Bean, the edible seed or pod of various plants of the pea family. One of the most nourishing of all vegetables, the bean is a source of proteins and carbohydrates. (Proteins derived from beans are incomplete—that is, they do not contain all the amino acids that the body needs. For this reason, they are often eaten with rice, corn, or cheese, which contain the amino acids that are absent in beans.) Beans are also sources of fiber, certain B vitamins (thiamine, ribo-flavin, and niacin), zinc, iron, and magnesium. Bean plants are also raised to enrich soil; the plants take nitrogen from the air and add it to the soil through the action of bacteria in the roots.

Some beans, such as navy and lima beans, are fully grown seeds. Others, such as string beans, are green pods eaten with the immature seeds still inside. The seeds of many plants not related to true beans are called beans. Examples are the castor, catalpa, coffee, and vanilla beans. This article is concerned with true beans.

Bean plants may be either short bushes or vines. Bush beans can be harvested by machines, but the vine crop must be picked by hand. Most of the crop consists of bush plants raised for canners and food processors. Vine beans, which grow on poles eight to nine feet (2.4 to 2.7 m) tall, are raised to supply fresh vegetable markets. They can be cultivated profitably only in places where the growing season is long enough to permit repeated picking.

Common, or Kidney, Beans

Common, or kidney, beans include most of the important commercial varieties grown in the United States and Canada. These crops must be planted annually. There are two important types of common beans—snap beans and dry, or field, beans. Snap beans are those varieties of common beans grown for their young pods. Dry beans are those varieties grown for their mature seeds.

Snap Beans

include green beans and wax, or yellow, beans. Snap beans are often called string beans, referring to a string of fibers that runs along one edge. In some varieties, the string is tough and difficult to chew; it is normally removed before cooking. In other varieties, sometimes called stringless beans, the string is so tender that it is not noticeable. Stringless beans are the result of selective breeding.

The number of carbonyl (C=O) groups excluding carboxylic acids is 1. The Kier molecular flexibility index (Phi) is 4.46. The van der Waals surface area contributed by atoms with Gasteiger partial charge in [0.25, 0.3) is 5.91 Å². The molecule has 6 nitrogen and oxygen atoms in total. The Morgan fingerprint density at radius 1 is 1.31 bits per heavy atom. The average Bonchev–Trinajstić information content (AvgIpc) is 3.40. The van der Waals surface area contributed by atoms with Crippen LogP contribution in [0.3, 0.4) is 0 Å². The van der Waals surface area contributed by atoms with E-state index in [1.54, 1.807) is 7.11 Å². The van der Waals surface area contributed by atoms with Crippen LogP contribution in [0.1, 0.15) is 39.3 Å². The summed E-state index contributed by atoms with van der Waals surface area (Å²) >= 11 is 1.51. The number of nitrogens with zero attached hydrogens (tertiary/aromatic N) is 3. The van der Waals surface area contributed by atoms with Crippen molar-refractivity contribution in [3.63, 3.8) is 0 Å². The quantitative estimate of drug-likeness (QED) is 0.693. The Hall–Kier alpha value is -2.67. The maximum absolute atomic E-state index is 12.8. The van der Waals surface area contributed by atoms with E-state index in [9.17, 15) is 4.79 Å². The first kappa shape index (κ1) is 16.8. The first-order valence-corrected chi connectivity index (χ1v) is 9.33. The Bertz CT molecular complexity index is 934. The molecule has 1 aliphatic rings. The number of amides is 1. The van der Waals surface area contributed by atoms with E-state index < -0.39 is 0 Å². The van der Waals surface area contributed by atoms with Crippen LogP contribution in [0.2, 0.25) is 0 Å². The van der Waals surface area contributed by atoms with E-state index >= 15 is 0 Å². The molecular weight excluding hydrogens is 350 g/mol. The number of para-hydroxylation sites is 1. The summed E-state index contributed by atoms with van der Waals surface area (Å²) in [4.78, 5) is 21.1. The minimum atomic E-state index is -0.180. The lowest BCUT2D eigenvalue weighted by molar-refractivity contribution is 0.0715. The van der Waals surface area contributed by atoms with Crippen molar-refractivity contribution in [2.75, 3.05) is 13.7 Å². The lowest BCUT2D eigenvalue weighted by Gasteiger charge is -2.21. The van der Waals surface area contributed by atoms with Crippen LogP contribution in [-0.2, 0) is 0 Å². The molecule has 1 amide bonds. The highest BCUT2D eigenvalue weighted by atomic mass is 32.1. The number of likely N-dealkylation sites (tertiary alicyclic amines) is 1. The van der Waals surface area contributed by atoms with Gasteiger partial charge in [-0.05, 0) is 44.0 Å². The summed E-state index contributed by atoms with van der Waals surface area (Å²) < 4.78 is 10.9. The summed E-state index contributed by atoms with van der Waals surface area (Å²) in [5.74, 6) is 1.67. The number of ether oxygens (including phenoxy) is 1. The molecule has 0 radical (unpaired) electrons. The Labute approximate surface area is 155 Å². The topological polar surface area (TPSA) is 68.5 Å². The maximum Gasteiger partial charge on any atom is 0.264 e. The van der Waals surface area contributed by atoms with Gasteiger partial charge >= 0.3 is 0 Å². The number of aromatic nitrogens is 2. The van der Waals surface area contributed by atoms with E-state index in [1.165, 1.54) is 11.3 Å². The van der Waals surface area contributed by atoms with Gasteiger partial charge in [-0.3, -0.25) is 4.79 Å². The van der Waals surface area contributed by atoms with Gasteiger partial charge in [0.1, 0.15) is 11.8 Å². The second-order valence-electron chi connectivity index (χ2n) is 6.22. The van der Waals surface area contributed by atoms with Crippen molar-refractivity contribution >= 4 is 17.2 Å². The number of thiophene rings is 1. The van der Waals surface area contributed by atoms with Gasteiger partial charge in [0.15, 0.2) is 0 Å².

Snap beans grow on both bushes and vines. Bush types are more widely grown because of their suitability for machine harvesting. Leading producers are Wisconsin, Oregon, and New York.

Snap beans are planted in early spring as soon as the ground is warm. To insure a steady supply for the fresh market, separate plantings are made 10 to 24 days apart. Within 60 days after seeding, the first bush beans are ready to be picked. Pole beans require a few days longer.

Dry, or Field, Beans

include the pinto beans, red kidney beans, pea beans, and marrow beans. Pinto beans are pinkish beans often mixed with rice and eaten in stews. Red kidney beans are the large beans used in salads and chili. Pea beans include the navy bean and similar varieties that are used in pork and beans, Boston baked beans, and bean soup. Marrow beans, which are large and white, are sometimes substituted for pea beans.

Dry beans are usually produced on large farms. Almost all of the commercial crop comes from bush plants. Harvesting takes place as soon as most of the pods turn yellow. The entire plants are pulled up by mechanical harvesters and the beans are later separated by a machine similar to a grain thresher. Leading producers are Michigan, California, Idaho, Nebraska, Colorado, and North Dakota.

Other Beans
Lima Beans, or Butter Beans,

are large, flat beans, containing higher proportions of fat than other beans. Limas are grown only for their seeds, which may be eaten green or after they have been dried. There are two types of lima bean plants—bush and pole. Popular varieties of bush limas include Fordhook and Improved Bush. Baby limas are special types of bush limas that produce relatively small seeds. Pole limas grow as vines that must be supported by poles. Popular varieties include King of the Garden and Prizetaker. Leading producers are California, Delaware, Wisconsin, and Maryland.

Broad, or Fava, Beans

have been cultivated in Europe, Asia, Africa, and South America since ancient times as food for humans and animals. Broad beans are seldom raised in the United States because the weather during their growing season is generally too warm for them to thrive.

Hyacinth, or Lablab, Beans

are grown for food in Europe and the tropics and as an ornamental in the United States.

Asparagus Beans

are tropical beans with pods one to three feet (30 to 90 cm) long. The related cowpea, or black-eyed pea, is widely grown in the southern part of the United States.

Soybeans

Beans belong to the family Leguminosae. Common, or kidney, beans are Phaseolus vulgaris; lima, P. limensis or P. lunatus; soybean, Glycine max; broad, Vicia faba; hyacinth, Dolichos lablab; asparagus, Vigna sesquipedalis; cowpea, V. unguiculata.